If you need to test your employees for drugs and/or alcohol, make sure you get consent first. Drug testing your employees in an inappropriate way is against the law.
There are varying reasons why you might want to drug test your employees. The law requires some workplaces to be drug-free. Most of those workplaces involve public safety.
You also might run a business that employees people who are on parole or other released felons. For that reason, you might want to drug-test your employees randomly to make sure they are staying well-behaved.
If you don’t get proper consent for drug testing, your test results will not hold up in court. Make sure they sign!
As an employer, it is your responsibility to make sure you get your employees the proper tax documents. These can include W2, W4, or I9 forms.
Go to this page for more information about I9 documents.
If you do not give your employees the right tax forms in time, they will not be able to file their taxes and receive their tax refund.
Not only will this make your employees unhappy with you, it will also get you in legal trouble. If the IRS goes after your employees for not properly filing taxes, the blame could land on you for not giving them the proper materials.
Some jobs require educational certifications. These certificates vary greatly depending on the type of job in question.
Many food service jobs require certification in the safe handling of food. If you run a bar or restaurant that sells alcohol, you should also get your employees certified in your state’s alcohol sales regulations.
If your employees are all certified in the safe selling of alcohol, you will get in less trouble if someone is overserved at your establishment.
Many jobs in the construction field also require certifications. For example, no one should operate a forklift without being forklift certified. That rule goes for any piece of potentially dangerous machinery.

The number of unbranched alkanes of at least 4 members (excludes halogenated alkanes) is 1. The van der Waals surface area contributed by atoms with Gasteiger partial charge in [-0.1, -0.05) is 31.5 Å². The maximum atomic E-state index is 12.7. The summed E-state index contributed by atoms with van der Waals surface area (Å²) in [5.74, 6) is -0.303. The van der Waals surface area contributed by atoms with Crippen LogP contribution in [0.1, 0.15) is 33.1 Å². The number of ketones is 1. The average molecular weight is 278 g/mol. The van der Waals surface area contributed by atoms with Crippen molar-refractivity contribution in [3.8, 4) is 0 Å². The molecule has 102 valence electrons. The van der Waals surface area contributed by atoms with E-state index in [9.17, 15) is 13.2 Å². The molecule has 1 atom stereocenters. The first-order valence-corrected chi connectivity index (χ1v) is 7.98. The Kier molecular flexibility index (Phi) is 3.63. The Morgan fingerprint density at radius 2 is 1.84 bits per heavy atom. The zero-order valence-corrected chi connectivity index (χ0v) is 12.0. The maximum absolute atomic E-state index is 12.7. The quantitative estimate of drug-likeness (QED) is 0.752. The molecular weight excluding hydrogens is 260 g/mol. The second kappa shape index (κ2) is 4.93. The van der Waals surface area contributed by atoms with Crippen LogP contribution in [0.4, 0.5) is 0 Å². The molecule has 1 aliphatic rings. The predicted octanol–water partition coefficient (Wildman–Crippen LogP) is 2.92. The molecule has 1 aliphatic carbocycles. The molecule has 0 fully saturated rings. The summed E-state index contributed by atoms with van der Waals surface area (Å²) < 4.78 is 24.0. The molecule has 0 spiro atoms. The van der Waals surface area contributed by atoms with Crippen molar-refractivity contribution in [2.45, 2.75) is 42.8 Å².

Workplace accidents can always be trouble for the owner. However, if you have proof that all your employees are properly certified, you will not be as liable for these mistakes.
Copies of Identification
When you onboard a new employee, you must keep a copy of their legal identification on file. If an employee is not who they claimed to be on their application, it is your responsibility to find out that information.
This also keeps you from being liable if one of your employees is lying about being a United States citizen.
By keeping a copy of their ID on file, you have proof that you verified their legal identity and citizenship.
Direct Deposit Form
Your employees should be paid as promptly as possible, in whatever manner they prefer. In this day and age, most employees choose to be paid via direct deposit.
As soon as you have officially hired someone, you should get their direct deposit information on file.
This is easier than giving your employees physical paychecks; both for them and for you.
If your employee moves while they work for you, they might not update their address in your records right away. This could be a problem if you don’t know where to send their last paycheck.
Plus, not everyone has a local bank account. Your employees may have to wait longer to deposit physical checks, which can make their finances difficult.
Direct deposit is also better for the environment. Plus, you save money on paper and envelopes!
Your employees must be informed of their benefits when you hire them. Working toward earning all their benefits is a great motivator for new hires.
Make sure your employees sign a notice of what benefits they are entitled to. That way, they cannot claim that you are withholding any benefits from them.
Common benefits include health insurance coverage, paid time off, paid sick leave, 401k contributions, and stock options.
Let your employees know that you want them to take advantage of every benefit you can offer them.
Keep the Right New Hire Documents on File
Now that you know all about new hire documents, you can properly keep your business organized. Everything you need to know about new hires should now be at your fingertips.
Staying organized is crucial to the success of your business.
For more tips for business owners, check out the rest of our blog!